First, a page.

Barriers and glass ceilings
Women hit against glass ceilings professionally when seeking to advance their access to leadership positions in HE. UNESCO IESALC reports that in 2020 only 18% of public universities in Latin America have women rectors. In the case of European universities, according to the European University Association (EUA, 2020), 15% of rectors of member universities across 48 countries were female, compared to 85% being male, and 20 countries did not have any female rectors.
When it comes to compensation there are also wage gaps. In the United States, 57% of higher education students are women, but women’s unadjusted average earnings are 78% of those of men. In 26 out of the former 28 EU countries, there are more women than men in higher education institutions, but women’s unadjusted average earnings are lower than men’s in all 28 countries.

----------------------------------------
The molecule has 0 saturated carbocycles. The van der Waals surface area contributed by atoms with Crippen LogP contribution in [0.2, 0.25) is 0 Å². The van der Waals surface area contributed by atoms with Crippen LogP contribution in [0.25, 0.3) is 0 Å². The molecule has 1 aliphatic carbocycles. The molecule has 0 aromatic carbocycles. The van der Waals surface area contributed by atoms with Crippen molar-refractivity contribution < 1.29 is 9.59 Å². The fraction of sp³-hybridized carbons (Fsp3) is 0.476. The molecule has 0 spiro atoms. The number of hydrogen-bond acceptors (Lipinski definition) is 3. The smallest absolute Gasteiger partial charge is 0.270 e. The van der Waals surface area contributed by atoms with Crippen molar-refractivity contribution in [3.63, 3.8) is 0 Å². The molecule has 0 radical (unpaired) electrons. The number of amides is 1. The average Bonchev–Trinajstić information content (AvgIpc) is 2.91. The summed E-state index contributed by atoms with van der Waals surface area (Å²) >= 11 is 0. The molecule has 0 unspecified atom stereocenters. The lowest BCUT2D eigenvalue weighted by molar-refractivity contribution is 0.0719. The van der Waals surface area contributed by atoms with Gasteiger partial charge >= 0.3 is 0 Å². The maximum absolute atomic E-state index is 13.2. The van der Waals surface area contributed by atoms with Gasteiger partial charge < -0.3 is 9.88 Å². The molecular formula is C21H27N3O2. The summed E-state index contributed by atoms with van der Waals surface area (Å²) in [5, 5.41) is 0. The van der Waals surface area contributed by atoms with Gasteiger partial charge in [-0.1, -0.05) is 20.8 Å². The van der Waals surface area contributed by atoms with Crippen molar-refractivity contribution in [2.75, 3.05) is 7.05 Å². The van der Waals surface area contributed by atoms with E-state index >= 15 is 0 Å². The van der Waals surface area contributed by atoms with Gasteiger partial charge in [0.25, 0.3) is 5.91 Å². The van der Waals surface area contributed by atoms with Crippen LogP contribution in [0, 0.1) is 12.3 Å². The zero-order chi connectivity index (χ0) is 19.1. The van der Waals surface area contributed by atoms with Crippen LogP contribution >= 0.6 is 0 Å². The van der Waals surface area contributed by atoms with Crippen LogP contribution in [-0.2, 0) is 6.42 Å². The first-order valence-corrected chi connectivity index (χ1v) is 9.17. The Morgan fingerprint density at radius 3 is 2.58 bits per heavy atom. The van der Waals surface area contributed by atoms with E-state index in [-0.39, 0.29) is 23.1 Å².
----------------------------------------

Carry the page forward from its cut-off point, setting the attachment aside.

On research performance, in 2020 just 30% of the world’s researchers at universities were women. Regardless of the growing number of women enrolling in universities, many opt out at the higher levels, which are normally required for a research career. According to UNESCO reports that, of the 53% of graduates with Bachelor’s and Master’s degrees in 2014, at the doctoral level, the share of female graduates drops to 44%.
The Report also raises the issue of the gender publication gap, with men publishing on average more articles than women: 62% vs 38% (Elsevier, 2020), a situation exacerbated by the COVID-19 pandemic, for additional lockdown and child and elderly care.
The Report concludes that, despite the fact that women and girls constitute half of the world’s population, their underrepresentation in various aspects is evident compared to the male population in higher education institutions, is evident in various areas. “In light of this, higher education institutions should take stock of this situation and serve as the ideal platform for encouraging women to become leaders, ultimately taking advantage of increased female leadership”.
Planning for closing the gender gaps